Swedes Astrophobos find spark from various art forms, artists for numbing, pounding ‘Corpus’

Black metal, and metal in general, is generated from tons of different places, a lot of them predictable. And predictability isn’t a negative, necessarily, as long as the music has the proper spark. But when the music comes from somewhere unexpected, or just different, it could be enough to make you sit up and take notice. Again, if the art itself is worth your attention.

As far as “Corpus,” the new record from Swedish black metal entity Astrophobos, the expected can be tossed out the window, because they hardly fell back on old traits. Instead, they immersed themselves in different art forms for their third record, namely sculpture, photography, and music, as well as Lisa Wallert and Morgan Norman’s work that helped the band—vocalist/bassist Micke Broman, guitarists Martin Andersson and Jonas Ehlin (drums were performed on a session basis by Simon Samuelsson)—realize their vision for these songs. What’s contained is black metal that is channeled and destructive, but it also feels like a cut above the rest, likely due to the inspiration that drove their performances.

“Corpus” gets off to a ripping start with Broman’s vile growls hanging in the air alone, carving at you, and once the rest of the band kicks in, it’s off to the races. The riffs stir as the atmosphere gets dangerously cold with the vocals digging into guts, the leads slicing, and everything ending the way it started, with Broman croaking into the void. “Utrotning” rips open with no warning, hammering you with melodic guitars and an approach that aims to deface. The track is both savage and pretty damn catchy as the riffs encircle and enrapture, and the vocals dig in those final daggers that stick under your ribs. “Till djupet” enters with clean guitars, and then the guts are ripped anew as vile growls make their way through the mud. A forceful path is carved as the guitars swirl with reckless abandon, the bass thickens and cuts tributaries, and the track trickles out into space.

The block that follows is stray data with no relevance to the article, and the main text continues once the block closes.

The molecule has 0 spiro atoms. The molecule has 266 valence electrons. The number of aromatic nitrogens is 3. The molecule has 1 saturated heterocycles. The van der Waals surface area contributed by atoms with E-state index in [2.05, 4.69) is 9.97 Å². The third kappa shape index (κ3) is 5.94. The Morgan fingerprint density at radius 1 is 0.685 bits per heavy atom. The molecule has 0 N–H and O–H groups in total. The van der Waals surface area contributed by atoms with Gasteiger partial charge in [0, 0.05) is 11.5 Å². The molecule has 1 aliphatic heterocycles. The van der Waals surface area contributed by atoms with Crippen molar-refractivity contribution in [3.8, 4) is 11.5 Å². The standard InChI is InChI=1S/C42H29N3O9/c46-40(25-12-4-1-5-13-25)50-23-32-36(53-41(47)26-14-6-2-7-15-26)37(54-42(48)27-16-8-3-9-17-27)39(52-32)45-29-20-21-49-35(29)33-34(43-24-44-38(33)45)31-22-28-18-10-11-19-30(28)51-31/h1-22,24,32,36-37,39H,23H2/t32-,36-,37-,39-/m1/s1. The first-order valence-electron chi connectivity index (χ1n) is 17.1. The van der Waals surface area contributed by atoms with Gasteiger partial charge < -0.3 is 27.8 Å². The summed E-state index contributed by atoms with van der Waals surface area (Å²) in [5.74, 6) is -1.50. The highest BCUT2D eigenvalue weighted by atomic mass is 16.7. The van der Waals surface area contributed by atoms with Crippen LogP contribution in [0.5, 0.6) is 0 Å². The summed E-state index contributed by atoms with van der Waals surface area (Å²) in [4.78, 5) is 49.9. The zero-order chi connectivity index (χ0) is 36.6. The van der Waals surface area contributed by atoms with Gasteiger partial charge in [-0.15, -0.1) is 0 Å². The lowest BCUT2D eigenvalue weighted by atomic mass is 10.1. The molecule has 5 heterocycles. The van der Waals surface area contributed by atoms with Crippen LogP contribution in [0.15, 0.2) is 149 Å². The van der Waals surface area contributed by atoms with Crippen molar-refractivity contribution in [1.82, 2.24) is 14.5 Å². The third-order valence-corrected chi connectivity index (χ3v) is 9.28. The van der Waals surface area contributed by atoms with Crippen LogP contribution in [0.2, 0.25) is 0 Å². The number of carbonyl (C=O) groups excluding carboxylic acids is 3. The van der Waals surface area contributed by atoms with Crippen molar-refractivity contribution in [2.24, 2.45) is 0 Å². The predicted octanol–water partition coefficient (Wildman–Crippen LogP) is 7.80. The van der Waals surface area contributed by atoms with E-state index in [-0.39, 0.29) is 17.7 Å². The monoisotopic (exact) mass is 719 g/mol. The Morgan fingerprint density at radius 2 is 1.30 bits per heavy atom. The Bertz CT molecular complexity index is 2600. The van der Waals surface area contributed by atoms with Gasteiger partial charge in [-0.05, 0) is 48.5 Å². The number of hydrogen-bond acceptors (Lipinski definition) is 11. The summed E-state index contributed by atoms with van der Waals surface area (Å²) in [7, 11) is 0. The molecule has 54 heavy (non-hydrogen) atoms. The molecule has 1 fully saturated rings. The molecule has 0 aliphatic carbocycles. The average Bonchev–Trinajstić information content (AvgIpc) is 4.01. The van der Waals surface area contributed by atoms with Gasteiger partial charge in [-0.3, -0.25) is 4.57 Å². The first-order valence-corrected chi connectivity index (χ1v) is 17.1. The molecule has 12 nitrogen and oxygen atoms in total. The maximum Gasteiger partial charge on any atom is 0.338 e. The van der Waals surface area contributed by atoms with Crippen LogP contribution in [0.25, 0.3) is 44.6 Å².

“Nattvard” delivers huge gusts and whipping melodies as the guitars lather, and gruff growls add to the bruising. The playing feels like it hurtles through the stars as vicious growls mangle, and the track speeds toward an abrupt end. “Svärta” is clean and eerie as it begins, and the playing mesmerizes as the storm begins to collect. The vocals deliver a dagger as your bloodstream is activated, and the track keeps gaining momentum until it bleeds into noise. “Liktal” drills viciously as the riffs pulse, and the growls stagger through blood. The guitars carve away, and then the melodies get more colorful, paving the way for catchy growls, creaky punishment, and a furious finish that leaves you dizzy. “Under jord” closes the album with sorrowful guitars piercing before the playing tramples, and the growls aim to agitate wounds. The delirious playing has a folk-like vibe to it, crushing and seething, going into pockets of numbing heaviness. Clean female choral sections chill the flesh and leave your mind wandering, leading you out to conclude your journey in misery.

“Corpus” is a headier record than your average slab of black metal as Astrophobos use their diverse inspirations to craft something dangerous and alluring, an experience different than merely a delivery of seven new songs. The playing is savage and inspired, and there is plenty of infectious power that keeps your imagination working from front to back. This is a punishing and thought-provoking record that might help more adventurous listeners to expand their artistic palates as well.

For more on the band, go here: https://www.facebook.com/astrophobos

To buy the album, go here: https://astrophobos.bandcamp.com/album/corpus

For more on the label, go here: http://www.triumviraterecords.com/

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